One Widow’s Tribute to Janet Reno
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I encourage you to read this touching tribute to former U.S. Attorney General (USAG) Janet Reno, written by Victoria Cummock, a woman who lost her husband in the bombing of Pan Am Flight 103 almost 28 years ago this month (December 21, 1988). As many of you know, I’ve covered the tragedy of Lockerbie since day one, and that’s how I met Victoria. While she grieved, she was determined not to be a silent widow, and she doggedly pursued justice. Janet Reno helped her in that quest, which continues to this day.
There is an important part of Janet Reno’s legacy as USAG that most people aren’t aware of. She was a quiet champion, friend, and supporter of American victims of terrorism.
As USAG, her support of the 1996 Anti-Terrorism and Effective Death Penalty Act transformed thousands of American lives by creating two significant and unprecedented provisions. The first established the rights for thousands of American terror victims to have their cases heard in Federal Court. This provision blocked countries that sponsor terrorism from avoiding accountability and prosecution by hiding behind Foreign Sovereign Immunity. The second provision reformed Habeas Corpus by stopping the costly and time consuming consecutive appeals by convicted mass murderers, effectively and endlessly delaying their death sentences.
Over two years, Janet met and listened to terror victims’ families like myself and others representing attacks on Pan Am 103/Lockerbie, Oklahoma City Murrah Building, Korean Air Lines Flight 007, and the World Trade Center basement bombing. She committed to quietly help champion both sides of the congressional aisle and the administration. Unlike most politicians in D.C. who gave access only to powerful special interest groups/lobbyists, Janet always reminded me that if I needed to talk with her, and wasn’t getting anywhere through regular channels, to call her office first thing in the morning. She always answered her own phone prior to her staff arriving.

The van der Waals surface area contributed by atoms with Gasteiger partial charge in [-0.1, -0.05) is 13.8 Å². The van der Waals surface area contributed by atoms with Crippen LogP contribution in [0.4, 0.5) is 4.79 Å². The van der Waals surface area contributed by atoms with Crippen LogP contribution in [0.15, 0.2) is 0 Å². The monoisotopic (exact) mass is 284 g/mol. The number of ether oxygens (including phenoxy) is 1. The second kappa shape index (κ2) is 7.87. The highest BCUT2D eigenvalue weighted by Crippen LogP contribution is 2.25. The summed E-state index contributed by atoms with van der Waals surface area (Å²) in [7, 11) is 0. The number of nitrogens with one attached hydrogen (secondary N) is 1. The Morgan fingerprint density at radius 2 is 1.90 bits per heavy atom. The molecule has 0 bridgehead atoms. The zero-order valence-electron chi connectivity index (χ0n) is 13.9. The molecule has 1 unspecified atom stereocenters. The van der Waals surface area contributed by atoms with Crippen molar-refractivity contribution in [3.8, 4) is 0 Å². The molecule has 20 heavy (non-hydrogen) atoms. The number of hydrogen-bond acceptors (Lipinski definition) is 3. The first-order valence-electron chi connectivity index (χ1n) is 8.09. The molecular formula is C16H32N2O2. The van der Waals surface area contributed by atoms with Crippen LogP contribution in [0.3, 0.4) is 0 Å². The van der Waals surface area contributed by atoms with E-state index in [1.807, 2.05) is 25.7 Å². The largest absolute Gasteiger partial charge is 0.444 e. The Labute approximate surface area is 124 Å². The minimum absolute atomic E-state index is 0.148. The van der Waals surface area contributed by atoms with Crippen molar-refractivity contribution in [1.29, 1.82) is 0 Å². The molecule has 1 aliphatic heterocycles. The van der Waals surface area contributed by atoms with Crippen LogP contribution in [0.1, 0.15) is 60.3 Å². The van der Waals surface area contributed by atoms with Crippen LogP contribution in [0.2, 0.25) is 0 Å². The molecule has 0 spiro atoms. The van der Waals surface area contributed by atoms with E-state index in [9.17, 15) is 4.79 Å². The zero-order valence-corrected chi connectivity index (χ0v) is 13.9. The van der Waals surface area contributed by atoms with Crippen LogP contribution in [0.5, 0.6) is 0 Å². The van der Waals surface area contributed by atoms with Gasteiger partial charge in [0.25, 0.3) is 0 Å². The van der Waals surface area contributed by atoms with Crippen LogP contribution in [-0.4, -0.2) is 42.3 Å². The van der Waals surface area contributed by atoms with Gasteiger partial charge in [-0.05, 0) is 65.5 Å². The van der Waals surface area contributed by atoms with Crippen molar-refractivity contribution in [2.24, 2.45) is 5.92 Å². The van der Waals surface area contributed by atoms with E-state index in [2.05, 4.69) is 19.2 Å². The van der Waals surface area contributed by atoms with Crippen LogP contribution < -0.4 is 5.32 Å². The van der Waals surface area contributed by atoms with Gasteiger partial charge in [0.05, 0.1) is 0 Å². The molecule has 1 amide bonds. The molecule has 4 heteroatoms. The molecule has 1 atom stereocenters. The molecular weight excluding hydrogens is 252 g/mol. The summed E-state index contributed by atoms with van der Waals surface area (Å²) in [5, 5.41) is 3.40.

For both of these provisions there had been a lot of opposition to change, some even by the DOS and the Clinton Administration.
What was even more remarkable was that personally, Janet opposed the death penalty, but felt it was her duty as USAG to uphold all court rulings and agreed that justice delayed was justice denied. Also, that an intentional attack on unarmed men, women, and children by any nation should not be treated like an accidental death.
At times, when terror victim families were on different sides of an issue, she took the time to listen and then patiently and respectfully explain why she disagreed. She was always kind but firm and truthful. She was mindful that I was just one of thousands of average underserved citizens trying to reform an injustice…she never turned us away but encouraged and empowered victims to fight for what we believed was right. In my book of people I have met in Washington, she was an inspiration working tirelessly for the American people, not for her own political/personal gain. She was a quiet hero.
Although the 1996 legislation took years to enact, it wouldn’t have been signed or implemented without Janet’s help, which ultimately gave me the opportunity to pursue justice and accountability in a U.S. Federal Court, and successfully bring my case for restitution against the Gaddafi regime, for the murder of my 38-year-old husband John.
This new access to Federal Court allowed, for the first time in U.S. history, thousands of victims to justly pursue their attackers for restitution, including Cuban Brothers to the Rescue, The Klinghoffer family, and Iranian hostages like Joseph Ciccipio and Terry Anderson, and expedited the execution of Oklahoma City bomber Timothy McVeigh.
On November 6th, just hours before Janet passed away, I was fortunate enough to personally thank her and express our gratitude and admiration for the last time. As I spoke to her, her eyes opened slightly and she tried to say something, so I think she understood. A part of Janet Reno’s legacy is alive in the heart of every American victim of terrorism and/or mass murder. Janet Reno was an extraordinary human being and will be greatly missed.